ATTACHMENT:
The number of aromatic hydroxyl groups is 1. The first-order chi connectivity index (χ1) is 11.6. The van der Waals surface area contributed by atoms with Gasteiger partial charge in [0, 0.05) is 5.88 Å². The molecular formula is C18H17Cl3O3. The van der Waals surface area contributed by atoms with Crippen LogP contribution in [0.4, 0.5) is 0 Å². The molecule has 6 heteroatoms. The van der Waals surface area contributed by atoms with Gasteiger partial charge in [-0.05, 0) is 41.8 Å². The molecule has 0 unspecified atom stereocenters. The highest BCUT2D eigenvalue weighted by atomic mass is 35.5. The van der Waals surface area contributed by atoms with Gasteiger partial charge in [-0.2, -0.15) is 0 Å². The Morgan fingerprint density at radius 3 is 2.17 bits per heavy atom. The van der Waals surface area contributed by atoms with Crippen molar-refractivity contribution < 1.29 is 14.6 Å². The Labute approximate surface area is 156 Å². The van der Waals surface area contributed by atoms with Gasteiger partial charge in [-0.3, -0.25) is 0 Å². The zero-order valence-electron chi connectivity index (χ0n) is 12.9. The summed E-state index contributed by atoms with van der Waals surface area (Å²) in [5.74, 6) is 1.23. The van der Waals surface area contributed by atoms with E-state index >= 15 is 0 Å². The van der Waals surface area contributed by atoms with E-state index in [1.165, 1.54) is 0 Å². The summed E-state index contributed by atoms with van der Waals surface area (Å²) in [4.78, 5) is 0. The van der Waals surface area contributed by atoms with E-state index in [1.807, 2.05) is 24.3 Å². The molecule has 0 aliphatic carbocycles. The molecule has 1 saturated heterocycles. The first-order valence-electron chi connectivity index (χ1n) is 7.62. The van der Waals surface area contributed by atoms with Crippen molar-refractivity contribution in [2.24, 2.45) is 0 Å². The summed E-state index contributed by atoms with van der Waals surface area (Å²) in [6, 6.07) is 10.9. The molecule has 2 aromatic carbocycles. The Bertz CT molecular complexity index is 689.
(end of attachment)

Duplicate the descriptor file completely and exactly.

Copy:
The number of aromatic hydroxyl groups is 1. The first-order chi connectivity index (χ1) is 11.6. The van der Waals surface area contributed by atoms with Gasteiger partial charge in [0, 0.05) is 5.88 Å². The molecular formula is C18H17Cl3O3. The van der Waals surface area contributed by atoms with Crippen LogP contribution in [0.4, 0.5) is 0 Å². The molecule has 6 heteroatoms. The van der Waals surface area contributed by atoms with Gasteiger partial charge in [-0.05, 0) is 41.8 Å². The molecule has 0 unspecified atom stereocenters. The highest BCUT2D eigenvalue weighted by atomic mass is 35.5. The van der Waals surface area contributed by atoms with Gasteiger partial charge in [-0.2, -0.15) is 0 Å². The Morgan fingerprint density at radius 3 is 2.17 bits per heavy atom. The van der Waals surface area contributed by atoms with Crippen molar-refractivity contribution < 1.29 is 14.6 Å². The Labute approximate surface area is 156 Å². The van der Waals surface area contributed by atoms with Gasteiger partial charge in [-0.3, -0.25) is 0 Å². The zero-order valence-electron chi connectivity index (χ0n) is 12.9. The summed E-state index contributed by atoms with van der Waals surface area (Å²) in [5.74, 6) is 1.23. The van der Waals surface area contributed by atoms with E-state index >= 15 is 0 Å². The van der Waals surface area contributed by atoms with E-state index in [1.165, 1.54) is 0 Å². The summed E-state index contributed by atoms with van der Waals surface area (Å²) in [4.78, 5) is 0. The van der Waals surface area contributed by atoms with E-state index in [1.807, 2.05) is 24.3 Å². The molecule has 0 aliphatic carbocycles. The molecule has 1 saturated heterocycles. The first-order valence-electron chi connectivity index (χ1n) is 7.62. The van der Waals surface area contributed by atoms with Crippen molar-refractivity contribution in [2.24, 2.45) is 0 Å². The summed E-state index contributed by atoms with van der Waals surface area (Å²) in [6, 6.07) is 10.9. The molecule has 2 aromatic carbocycles. The Bertz CT molecular complexity index is 689.